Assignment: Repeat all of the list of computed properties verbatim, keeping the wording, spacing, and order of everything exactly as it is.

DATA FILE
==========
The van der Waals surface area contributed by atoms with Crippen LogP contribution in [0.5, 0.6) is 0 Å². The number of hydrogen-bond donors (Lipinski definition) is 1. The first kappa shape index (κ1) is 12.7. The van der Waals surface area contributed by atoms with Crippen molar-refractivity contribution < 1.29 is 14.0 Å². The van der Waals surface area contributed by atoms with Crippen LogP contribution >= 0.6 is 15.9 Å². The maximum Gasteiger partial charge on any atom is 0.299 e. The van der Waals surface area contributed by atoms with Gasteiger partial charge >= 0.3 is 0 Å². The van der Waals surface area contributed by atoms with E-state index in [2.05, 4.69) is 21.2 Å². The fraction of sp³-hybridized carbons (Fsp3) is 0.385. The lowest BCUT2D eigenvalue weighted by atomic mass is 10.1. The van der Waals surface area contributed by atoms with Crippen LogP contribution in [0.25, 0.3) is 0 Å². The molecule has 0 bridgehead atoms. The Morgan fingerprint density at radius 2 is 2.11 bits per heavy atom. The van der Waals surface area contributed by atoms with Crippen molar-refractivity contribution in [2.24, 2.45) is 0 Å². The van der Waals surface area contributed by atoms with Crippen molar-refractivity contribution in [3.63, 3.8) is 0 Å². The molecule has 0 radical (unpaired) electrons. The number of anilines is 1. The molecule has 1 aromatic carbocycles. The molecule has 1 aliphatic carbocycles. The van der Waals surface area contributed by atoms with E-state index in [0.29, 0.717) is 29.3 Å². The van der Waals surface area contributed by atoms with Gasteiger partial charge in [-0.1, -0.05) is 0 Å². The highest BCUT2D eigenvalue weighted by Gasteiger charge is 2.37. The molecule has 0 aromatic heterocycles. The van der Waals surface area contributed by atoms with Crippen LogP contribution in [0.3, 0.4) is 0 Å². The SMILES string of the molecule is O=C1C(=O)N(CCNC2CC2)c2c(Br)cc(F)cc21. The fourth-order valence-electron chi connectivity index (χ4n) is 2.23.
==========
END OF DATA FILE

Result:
The van der Waals surface area contributed by atoms with Crippen LogP contribution in [0.5, 0.6) is 0 Å². The number of hydrogen-bond donors (Lipinski definition) is 1. The first kappa shape index (κ1) is 12.7. The van der Waals surface area contributed by atoms with Crippen molar-refractivity contribution < 1.29 is 14.0 Å². The van der Waals surface area contributed by atoms with Crippen LogP contribution >= 0.6 is 15.9 Å². The maximum Gasteiger partial charge on any atom is 0.299 e. The van der Waals surface area contributed by atoms with Gasteiger partial charge >= 0.3 is 0 Å². The van der Waals surface area contributed by atoms with E-state index in [2.05, 4.69) is 21.2 Å². The fraction of sp³-hybridized carbons (Fsp3) is 0.385. The lowest BCUT2D eigenvalue weighted by atomic mass is 10.1. The van der Waals surface area contributed by atoms with Crippen LogP contribution in [0.25, 0.3) is 0 Å². The molecule has 0 bridgehead atoms. The Morgan fingerprint density at radius 2 is 2.11 bits per heavy atom. The van der Waals surface area contributed by atoms with Crippen molar-refractivity contribution in [2.24, 2.45) is 0 Å². The van der Waals surface area contributed by atoms with Crippen molar-refractivity contribution in [3.63, 3.8) is 0 Å². The molecule has 0 radical (unpaired) electrons. The number of anilines is 1. The molecule has 1 aromatic carbocycles. The molecule has 1 aliphatic carbocycles. The van der Waals surface area contributed by atoms with E-state index in [0.29, 0.717) is 29.3 Å². The van der Waals surface area contributed by atoms with Gasteiger partial charge in [-0.1, -0.05) is 0 Å². The highest BCUT2D eigenvalue weighted by Gasteiger charge is 2.37. The molecule has 0 aromatic heterocycles. The van der Waals surface area contributed by atoms with Crippen LogP contribution in [0.3, 0.4) is 0 Å². The SMILES string of the molecule is O=C1C(=O)N(CCNC2CC2)c2c(Br)cc(F)cc21. The fourth-order valence-electron chi connectivity index (χ4n) is 2.23.